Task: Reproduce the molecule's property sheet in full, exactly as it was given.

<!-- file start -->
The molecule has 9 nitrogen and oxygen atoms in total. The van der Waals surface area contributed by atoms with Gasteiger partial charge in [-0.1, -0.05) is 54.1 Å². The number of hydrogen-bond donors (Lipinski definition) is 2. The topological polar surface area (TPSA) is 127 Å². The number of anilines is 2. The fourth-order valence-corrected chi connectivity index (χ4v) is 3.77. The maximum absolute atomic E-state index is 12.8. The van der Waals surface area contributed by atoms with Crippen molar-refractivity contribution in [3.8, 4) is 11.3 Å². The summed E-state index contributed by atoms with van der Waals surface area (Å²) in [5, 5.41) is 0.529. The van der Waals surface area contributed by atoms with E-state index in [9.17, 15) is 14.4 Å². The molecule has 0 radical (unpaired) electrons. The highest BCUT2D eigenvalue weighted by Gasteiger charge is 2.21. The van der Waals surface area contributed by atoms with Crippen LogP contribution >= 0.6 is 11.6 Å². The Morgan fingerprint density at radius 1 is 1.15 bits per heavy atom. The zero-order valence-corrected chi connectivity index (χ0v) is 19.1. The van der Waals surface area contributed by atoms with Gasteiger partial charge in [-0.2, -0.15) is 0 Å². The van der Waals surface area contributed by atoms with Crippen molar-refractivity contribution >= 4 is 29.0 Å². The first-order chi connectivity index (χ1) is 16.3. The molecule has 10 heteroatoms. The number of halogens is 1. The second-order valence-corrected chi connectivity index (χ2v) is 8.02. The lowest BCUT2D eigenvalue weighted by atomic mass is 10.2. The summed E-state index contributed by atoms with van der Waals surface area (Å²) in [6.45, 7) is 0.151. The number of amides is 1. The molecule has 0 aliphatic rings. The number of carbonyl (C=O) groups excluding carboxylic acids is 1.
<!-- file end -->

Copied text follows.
The molecule has 9 nitrogen and oxygen atoms in total. The van der Waals surface area contributed by atoms with Gasteiger partial charge in [-0.1, -0.05) is 54.1 Å². The number of hydrogen-bond donors (Lipinski definition) is 2. The topological polar surface area (TPSA) is 127 Å². The number of anilines is 2. The fourth-order valence-corrected chi connectivity index (χ4v) is 3.77. The maximum absolute atomic E-state index is 12.8. The van der Waals surface area contributed by atoms with Crippen molar-refractivity contribution in [3.8, 4) is 11.3 Å². The summed E-state index contributed by atoms with van der Waals surface area (Å²) in [5, 5.41) is 0.529. The van der Waals surface area contributed by atoms with E-state index in [9.17, 15) is 14.4 Å². The molecule has 0 radical (unpaired) electrons. The highest BCUT2D eigenvalue weighted by Gasteiger charge is 2.21. The van der Waals surface area contributed by atoms with Crippen LogP contribution >= 0.6 is 11.6 Å². The Morgan fingerprint density at radius 1 is 1.15 bits per heavy atom. The zero-order valence-corrected chi connectivity index (χ0v) is 19.1. The van der Waals surface area contributed by atoms with Gasteiger partial charge in [-0.2, -0.15) is 0 Å². The van der Waals surface area contributed by atoms with Crippen molar-refractivity contribution >= 4 is 29.0 Å². The first-order chi connectivity index (χ1) is 16.3. The molecule has 10 heteroatoms. The number of halogens is 1. The second-order valence-corrected chi connectivity index (χ2v) is 8.02. The lowest BCUT2D eigenvalue weighted by atomic mass is 10.2. The summed E-state index contributed by atoms with van der Waals surface area (Å²) in [6.45, 7) is 0.151. The number of amides is 1. The molecule has 0 aliphatic rings. The number of carbonyl (C=O) groups excluding carboxylic acids is 1.